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More of a whydunnit than a whodunnit
on 10 July 2002
The big mystery throughout this eighth of Ellis Peters' Chronicles of Brother Cadfael is not really who, in the depths of the Salop countryside one day in the late summer of the year of Our Lord 1140, committed murder most foul upon the person of Peter Clemence, cleric to Bishop Henry of Bois - but why! And also just what the connection might be between the unfortunate demise of a harmless cleric - seemingly not even relieved of his valuables - and the latest candidate to be accepted into the noviciate of Shrewsbury's abbey of Saint Peter and Saint Paul, the nineteen-year-old, Meriet Aspley. For it is obvious, from the very opening of this book, to both reader and Brother Cadfael alike, that there is some dark secret haunting the latest entrant to the abbey. There is also little doubt that the sad fate of Peter Clemence has some bearing upon it. Equally obvious is that the mediaeval sleuth will need to have not only his wits but also all of his tact about him too, if he is to winkle out the truth behind matters here, both of the circumstances of the cleric's death and of young Meriet Aspley's sudden-found yearning for life within the cloister.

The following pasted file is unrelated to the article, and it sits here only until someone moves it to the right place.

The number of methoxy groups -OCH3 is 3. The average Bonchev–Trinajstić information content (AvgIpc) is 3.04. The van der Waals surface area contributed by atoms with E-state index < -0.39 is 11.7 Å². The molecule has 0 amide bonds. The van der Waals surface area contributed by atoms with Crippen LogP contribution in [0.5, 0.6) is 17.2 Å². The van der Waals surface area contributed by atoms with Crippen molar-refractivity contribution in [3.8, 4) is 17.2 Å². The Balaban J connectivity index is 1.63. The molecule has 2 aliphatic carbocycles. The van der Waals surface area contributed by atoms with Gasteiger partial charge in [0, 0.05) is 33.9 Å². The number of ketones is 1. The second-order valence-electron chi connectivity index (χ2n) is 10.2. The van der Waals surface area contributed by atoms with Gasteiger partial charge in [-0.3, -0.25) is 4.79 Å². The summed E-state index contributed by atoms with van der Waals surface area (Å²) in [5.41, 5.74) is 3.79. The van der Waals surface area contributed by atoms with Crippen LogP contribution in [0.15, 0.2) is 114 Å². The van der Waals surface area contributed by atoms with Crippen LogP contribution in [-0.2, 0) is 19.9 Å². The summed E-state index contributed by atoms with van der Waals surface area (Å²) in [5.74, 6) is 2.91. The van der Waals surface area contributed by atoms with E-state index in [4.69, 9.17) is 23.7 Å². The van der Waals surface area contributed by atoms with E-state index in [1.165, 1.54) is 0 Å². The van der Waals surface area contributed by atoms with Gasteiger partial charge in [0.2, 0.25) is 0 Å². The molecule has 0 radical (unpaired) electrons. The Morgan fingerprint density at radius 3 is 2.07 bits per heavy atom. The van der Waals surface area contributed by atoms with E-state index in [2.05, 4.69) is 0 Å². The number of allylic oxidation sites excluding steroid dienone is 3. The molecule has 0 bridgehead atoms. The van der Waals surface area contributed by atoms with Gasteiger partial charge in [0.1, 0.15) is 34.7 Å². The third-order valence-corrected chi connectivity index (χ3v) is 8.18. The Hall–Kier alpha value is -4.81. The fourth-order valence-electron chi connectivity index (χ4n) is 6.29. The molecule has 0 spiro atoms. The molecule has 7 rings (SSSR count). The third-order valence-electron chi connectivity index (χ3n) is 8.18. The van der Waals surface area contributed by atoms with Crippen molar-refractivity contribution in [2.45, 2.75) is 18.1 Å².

In her usual manner, Ellis Peters drip-feeds her hero and her readers alike with tantalising but measured trickles of information, permitting both to proceed but piecemeal (and at about the same pace as each other) towards the final revelation and the story's sudden resolution. Along the way, we are treated to the author's characteristically over-glamorised view of Mediaeval English life, with her entirely comforting (and rather touching) view of the honest goodness of the (Saxon) poor, as well as the essentially corrupt nature of those who would aspire to power (usually those overbearing Normans, of course).
In common with others of this series, this book presents a mix of romance and murder mystery, all set against a back-drop of political intrigue. In essence, then, we have here another classic from the Cadfael mould - an engaging read that taxes neither imagination nor credulity over much and which provides some fascinating glimpses of how things might have been in twelfth century Salop. It can be recommended to both established Cadfael fans and newcomers alike.